Worker's Compensation

How to Lead (when you’re not the manager)

Are you in a position where you’re waiting to be given authority to finally make some things happen? Are you frustrated with your manager’s shortfalls and inability to lead your team properly? Or maybe you’re working in a role but you know you have a lot more potential? Newsflash – it’s time to stop thinking you need more ‘authority’, stop critiquing others, stop waiting, and start doing! You’ve probably heard that you need to be doing a role before you’ll be promoted into it? It’s true. But whether or not you’re actually promoted is beside the point. If you want to get bigger things done, it’s time to start learning how to be more influential. Being a leader is less about being a loyal workhorse, and more about having influence – regardless of your official position. Here are three important areas and techniques to learn how to lead and extend your influence.

 

Create a High Performing Team

Whether you recognize it or not, your team already has a set of processes and norms it follows. How could these be improved to help the team and each team member get better results? In almost every work situation, teamwork online is an essential capability that needs to be created. Maybe you work with a remote team, team members that work from home, or even if you’re in the same office but not sitting physically next to each other, figuring out how to work together as a team is one of the most important steps you can take to becoming more influential.

The first step here is to understand the components of a high-performance team. Aside from having the best team members (which you may not be able to change), this is things like; creating a shared and inspiring vision, having transparency across each other work, getting feedback on your results, having systems in place for great team communication, and valuing each team member as an individual.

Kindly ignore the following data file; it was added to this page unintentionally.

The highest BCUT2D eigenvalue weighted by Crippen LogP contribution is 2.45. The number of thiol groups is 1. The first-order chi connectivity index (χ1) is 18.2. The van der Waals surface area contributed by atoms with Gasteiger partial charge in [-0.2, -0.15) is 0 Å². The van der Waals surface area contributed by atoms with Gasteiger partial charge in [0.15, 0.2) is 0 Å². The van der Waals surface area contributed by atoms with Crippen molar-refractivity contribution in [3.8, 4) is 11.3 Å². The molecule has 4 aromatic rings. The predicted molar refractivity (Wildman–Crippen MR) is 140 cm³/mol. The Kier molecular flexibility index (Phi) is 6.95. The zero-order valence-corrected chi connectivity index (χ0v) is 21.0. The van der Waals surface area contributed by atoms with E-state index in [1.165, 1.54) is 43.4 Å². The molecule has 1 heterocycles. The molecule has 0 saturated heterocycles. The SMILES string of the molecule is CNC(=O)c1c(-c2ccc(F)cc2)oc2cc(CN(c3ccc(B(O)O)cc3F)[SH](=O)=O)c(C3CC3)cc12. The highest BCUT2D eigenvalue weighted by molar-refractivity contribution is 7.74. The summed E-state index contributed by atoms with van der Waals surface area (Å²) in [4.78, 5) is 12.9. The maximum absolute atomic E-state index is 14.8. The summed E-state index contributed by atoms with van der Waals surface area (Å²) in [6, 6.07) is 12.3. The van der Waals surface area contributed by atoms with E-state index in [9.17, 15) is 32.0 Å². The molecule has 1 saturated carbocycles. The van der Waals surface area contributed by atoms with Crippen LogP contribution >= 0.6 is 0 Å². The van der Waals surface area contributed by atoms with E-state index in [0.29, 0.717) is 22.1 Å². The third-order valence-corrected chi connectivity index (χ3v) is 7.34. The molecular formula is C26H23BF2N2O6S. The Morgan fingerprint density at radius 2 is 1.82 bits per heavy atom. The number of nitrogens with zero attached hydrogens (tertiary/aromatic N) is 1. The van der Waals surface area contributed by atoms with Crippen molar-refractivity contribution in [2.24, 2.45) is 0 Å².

Once you know what components are missing or deficit in your team, you can start making improvements. Put your ideas up as a suggestion and ask others for their opinions. Take on the role of coordinator to help everyone do better work and get credit for their work. Just because you’re not officially the team manager, that’s no reason not to take the lead on making some improvements. For example, you could suggest a new system for communicating, ask everyone for their input at team meetings, discuss the need to have a clear team vision, etc. Your manager will probably be relieved that someone else is taking some initiative.

 

Manage Your Manager

Rather than focus on your boss’ imperfections, become their greatest ally. Think of yourself as your team’s spokesperson that keeps your manager in the loop, communicates their expectations to the team, anticipates their needs, and enables them to perform their best work. Understand what parts of their role they enjoy and excel in, and which areas they need support. Then help them to fill those gaps – possibly by the improvements you’re making to the team dynamics, but possibly in other areas. For example, if you’re discussing a new direction for the team, you might suggest that you present this together to the broader group during the next meeting to help get support and buy-in from more senior management. Or, you might discreetly let your manager know that a team member is feeling a bit demotivated and it might be time for a 1:1 meeting.

Managing your manager is not about covering up for someone, nor is about sucking up to them. It’s about finding the optimal way to help them do a better job, by using your influence in the best way possible.

 

Lead by Example (Manage Yourself)

Of course, the foundation of all of this is to manage yourself first. In practice, this means being positive, offering solutions instead of problems, thinking strategically, being disciplined with your time, and being collaborative. It means taking the higher road and not letting yourself get pulled into office politics and pettiness. And above all, it means staying focused on the company’s vision.

Yes, it’s important to be a good worker but know that the value you bring is not really related to the hours you work or even quantity of your output. Your value is the influence you can have on the future of the business.

Remember, power does not equal authority. If you need positional authority to gain influence, you haven’t understood what it takes to be a good leader. Stop waiting for someone to give you permission and start using the influence you already have.

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